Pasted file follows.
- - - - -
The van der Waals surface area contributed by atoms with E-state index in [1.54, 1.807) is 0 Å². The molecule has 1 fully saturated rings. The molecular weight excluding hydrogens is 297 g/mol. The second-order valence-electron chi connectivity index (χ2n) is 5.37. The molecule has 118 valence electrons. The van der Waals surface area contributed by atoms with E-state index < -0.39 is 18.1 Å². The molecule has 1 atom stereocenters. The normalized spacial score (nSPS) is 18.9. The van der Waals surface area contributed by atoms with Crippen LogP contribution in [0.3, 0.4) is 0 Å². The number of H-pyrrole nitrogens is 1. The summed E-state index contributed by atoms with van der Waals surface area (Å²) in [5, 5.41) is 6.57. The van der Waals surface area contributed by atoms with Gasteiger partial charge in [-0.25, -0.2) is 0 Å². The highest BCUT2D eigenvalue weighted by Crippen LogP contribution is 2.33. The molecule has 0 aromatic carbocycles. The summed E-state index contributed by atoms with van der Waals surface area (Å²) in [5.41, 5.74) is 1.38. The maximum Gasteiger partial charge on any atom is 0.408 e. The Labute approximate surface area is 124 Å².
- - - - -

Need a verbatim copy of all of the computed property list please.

The van der Waals surface area contributed by atoms with E-state index in [1.54, 1.807) is 0 Å². The molecule has 1 fully saturated rings. The molecular weight excluding hydrogens is 297 g/mol. The second-order valence-electron chi connectivity index (χ2n) is 5.37. The molecule has 118 valence electrons. The van der Waals surface area contributed by atoms with E-state index < -0.39 is 18.1 Å². The molecule has 1 atom stereocenters. The normalized spacial score (nSPS) is 18.9. The van der Waals surface area contributed by atoms with Crippen LogP contribution in [0.3, 0.4) is 0 Å². The number of H-pyrrole nitrogens is 1. The summed E-state index contributed by atoms with van der Waals surface area (Å²) in [5, 5.41) is 6.57. The van der Waals surface area contributed by atoms with Gasteiger partial charge in [-0.25, -0.2) is 0 Å². The highest BCUT2D eigenvalue weighted by Crippen LogP contribution is 2.33. The molecule has 0 aromatic carbocycles. The summed E-state index contributed by atoms with van der Waals surface area (Å²) in [5.41, 5.74) is 1.38. The maximum Gasteiger partial charge on any atom is 0.408 e. The Labute approximate surface area is 124 Å².